But we’d all be sitting around, watching Sanford & Son, or what have you, and Dad would come down the staircase like he was headed to the prom. Mom would blurt out something sarcastic like, “Oh, look, here comes prince charming,” and they’d laugh. She knew he was off to the Legion to pay his dues, because the only other reason he got dressed up was for church or funerals. I’m sure it would have been nice for him to take her out like that every now and then, but it rarely happened. They went out driving almost nightly anyway – just seemed to be more their style to hit a McDonalds, grab a Coke, then keep driving. They’d later add a mutt named Maggie that Mom picked up from the local pound to their nightly drives. (Wiped out Dad emotionally when that forsaken dog passed on quietly in her sleep one night.)
I don’t know what Dad did while at the Legion, save for have a few beers. I’m sure it was guys in the same boat, WW II and Korean War vets, working in factories, getting dressed up for one night a month to hang out and talk about their days in the armed forces. I’d have loved to hear this stuff, because Dad never discussed his war experiences at home. He’d drop bits here and there – his favorite story being the time he fell asleep on a bus in the midwest while trying to get back to the base, woke up with his head resting on a large black woman’s bosom, and they both realized the driver was going around in circles through the rain in East St. Louis.
I’m hazy on the exact story, but supposedly he was injured in a boot camp training drill. A live grenade was accidentally used with a bunch of blanks. There was an explosion, and the guys behind Dad were killed. He would have been, too, had their bodies not blocked the impact of explosion. But he took shrapnel in his lower back and legs, laying him up for a few months. In those few months, his platoon was shipped off to Europe, ending up in The Battle of the Bulge, where you were just as likely to freeze to death in a foxhole as get shot. When he came back, the war was over, so he spent a few months traveling around immediate post-war Germany, which was still a dangerous place, and took in a few days at the Nuremberg Trials, when Rudolph Hesse was on the stand. He then spent a decade afterwards traveling all over America doing mechanical work at various air fields – that much I know for sure as I’ve seen the Honorable Discharge papers, which dropped him back in Pennsylvania in the mid 1950s. His rank was some level of Sergeant, might have been Staff.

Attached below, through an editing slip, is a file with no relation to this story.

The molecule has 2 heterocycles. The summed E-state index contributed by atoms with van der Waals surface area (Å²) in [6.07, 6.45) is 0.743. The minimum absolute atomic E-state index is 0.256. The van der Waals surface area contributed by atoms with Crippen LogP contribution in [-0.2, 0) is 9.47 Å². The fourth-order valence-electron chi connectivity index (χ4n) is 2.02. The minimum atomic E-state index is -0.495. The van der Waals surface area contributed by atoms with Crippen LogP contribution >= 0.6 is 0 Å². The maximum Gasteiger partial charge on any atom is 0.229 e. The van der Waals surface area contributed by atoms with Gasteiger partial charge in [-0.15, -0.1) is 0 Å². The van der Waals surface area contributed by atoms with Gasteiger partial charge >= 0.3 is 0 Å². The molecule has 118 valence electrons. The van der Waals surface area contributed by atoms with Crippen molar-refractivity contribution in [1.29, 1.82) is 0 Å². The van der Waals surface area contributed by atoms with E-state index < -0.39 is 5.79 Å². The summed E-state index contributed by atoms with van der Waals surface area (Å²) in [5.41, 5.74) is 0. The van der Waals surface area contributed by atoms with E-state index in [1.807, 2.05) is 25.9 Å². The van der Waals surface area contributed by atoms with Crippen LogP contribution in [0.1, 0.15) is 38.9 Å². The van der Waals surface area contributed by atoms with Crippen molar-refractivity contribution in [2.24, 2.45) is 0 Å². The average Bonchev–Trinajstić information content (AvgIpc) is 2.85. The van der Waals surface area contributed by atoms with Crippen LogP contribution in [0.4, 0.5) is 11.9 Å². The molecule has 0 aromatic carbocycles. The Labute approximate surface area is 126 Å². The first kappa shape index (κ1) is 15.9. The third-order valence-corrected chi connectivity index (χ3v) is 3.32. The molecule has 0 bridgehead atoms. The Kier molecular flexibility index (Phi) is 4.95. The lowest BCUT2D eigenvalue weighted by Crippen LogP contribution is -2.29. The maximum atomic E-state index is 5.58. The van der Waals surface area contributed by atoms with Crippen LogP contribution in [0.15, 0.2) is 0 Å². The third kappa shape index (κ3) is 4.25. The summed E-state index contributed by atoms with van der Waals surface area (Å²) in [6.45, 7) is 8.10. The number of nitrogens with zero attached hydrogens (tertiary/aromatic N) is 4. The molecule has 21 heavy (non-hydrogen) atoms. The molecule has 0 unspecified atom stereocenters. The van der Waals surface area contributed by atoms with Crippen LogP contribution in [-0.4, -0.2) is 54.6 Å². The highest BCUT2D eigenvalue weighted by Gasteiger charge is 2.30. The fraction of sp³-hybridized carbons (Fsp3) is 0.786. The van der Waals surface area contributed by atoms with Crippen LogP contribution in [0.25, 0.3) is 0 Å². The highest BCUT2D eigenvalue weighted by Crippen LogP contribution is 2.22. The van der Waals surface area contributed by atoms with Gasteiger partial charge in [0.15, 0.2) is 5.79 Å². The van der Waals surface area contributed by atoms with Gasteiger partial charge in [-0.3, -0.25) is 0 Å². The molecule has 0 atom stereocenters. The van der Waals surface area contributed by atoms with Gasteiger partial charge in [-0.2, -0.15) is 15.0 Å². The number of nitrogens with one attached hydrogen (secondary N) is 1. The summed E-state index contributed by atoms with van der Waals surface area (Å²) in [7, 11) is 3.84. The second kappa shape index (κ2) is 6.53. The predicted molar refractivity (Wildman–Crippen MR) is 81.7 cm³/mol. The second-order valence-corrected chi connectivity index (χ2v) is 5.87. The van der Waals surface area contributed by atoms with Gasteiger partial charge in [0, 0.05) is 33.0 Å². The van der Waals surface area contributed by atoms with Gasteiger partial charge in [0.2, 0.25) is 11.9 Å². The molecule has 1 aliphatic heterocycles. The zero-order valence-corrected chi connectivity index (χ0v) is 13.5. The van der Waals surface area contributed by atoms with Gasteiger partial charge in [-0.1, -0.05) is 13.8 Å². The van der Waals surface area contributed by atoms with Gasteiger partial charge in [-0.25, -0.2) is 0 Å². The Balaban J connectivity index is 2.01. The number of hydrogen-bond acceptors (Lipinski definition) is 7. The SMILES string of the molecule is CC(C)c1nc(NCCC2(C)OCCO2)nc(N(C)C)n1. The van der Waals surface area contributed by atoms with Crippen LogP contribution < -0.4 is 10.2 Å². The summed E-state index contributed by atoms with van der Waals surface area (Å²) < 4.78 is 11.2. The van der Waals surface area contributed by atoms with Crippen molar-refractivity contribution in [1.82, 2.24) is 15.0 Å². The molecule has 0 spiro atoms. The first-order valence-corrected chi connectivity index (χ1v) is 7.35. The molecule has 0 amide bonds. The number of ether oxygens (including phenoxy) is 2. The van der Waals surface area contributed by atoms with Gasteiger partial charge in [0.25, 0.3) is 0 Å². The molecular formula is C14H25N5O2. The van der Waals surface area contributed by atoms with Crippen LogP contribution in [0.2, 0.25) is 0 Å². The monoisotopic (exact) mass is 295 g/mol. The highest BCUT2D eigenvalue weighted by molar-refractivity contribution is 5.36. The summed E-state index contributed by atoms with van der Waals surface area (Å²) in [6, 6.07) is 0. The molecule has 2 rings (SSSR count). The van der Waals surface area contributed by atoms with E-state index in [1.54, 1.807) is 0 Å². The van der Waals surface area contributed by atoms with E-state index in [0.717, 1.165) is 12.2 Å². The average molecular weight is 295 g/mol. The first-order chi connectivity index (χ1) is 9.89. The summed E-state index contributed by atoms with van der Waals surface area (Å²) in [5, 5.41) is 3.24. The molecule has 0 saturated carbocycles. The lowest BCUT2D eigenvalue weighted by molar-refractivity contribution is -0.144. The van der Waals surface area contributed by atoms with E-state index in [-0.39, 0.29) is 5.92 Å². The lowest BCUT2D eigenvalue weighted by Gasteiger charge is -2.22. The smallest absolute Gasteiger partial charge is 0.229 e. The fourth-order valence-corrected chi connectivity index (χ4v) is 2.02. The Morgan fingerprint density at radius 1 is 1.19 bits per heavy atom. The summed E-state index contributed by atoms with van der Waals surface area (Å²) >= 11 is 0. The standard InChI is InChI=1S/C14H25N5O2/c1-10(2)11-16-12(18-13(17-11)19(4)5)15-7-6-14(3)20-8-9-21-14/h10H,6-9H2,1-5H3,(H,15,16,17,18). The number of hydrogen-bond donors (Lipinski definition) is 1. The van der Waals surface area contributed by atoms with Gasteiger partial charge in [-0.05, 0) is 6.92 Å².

I would guess that most of the vets gathered in American Legion halls were like him – sergeants, corporals, privates – the guys who did the grunt work. I’d be curious to know how many officers would be found at the Legion bar – just seemed like one of those things the rank-and-file would indulge in far more. There would be Big Band music on the jukebox or radio. And the guys would talk, about the insanity of the service, work, families, etc. I didn’t know until I actually worked in Dad’s factory that he was fairly gregarious and got along well with people – he was quiet around the house. But knowing how he was at work, I could easily picture him having a blast at the Legion, the relaxing pull of a few beers helping out, too. He’d leave around 7:00 at night, usually get back no later than 11:00, often earlier.
And I could tell, he was tipsy. Flush in the face, relaxed, simply holding himself differently … the way we all do when we’re a little drunk. He’d walk in, take his usual place on the sofa, and quietly watch some TV. For all I know, he was seeing two TVs, but he never seemed that drunk. Even his voice sounded different, more conversational, which is the kind of thing you notice with someone who normally gives you orders. I can’t recall a single incident where anything more happened. I’m sure it was also in his head that he was in front of his kids, so he wasn’t going to take his pants off and climb a tree in the backyard. I’d say that must be an awkward situation, to be drunk in front of your kids, but judging by some people, it’s a fairly routine thing these days, and not unusual to act like a horse’s ass in front of them.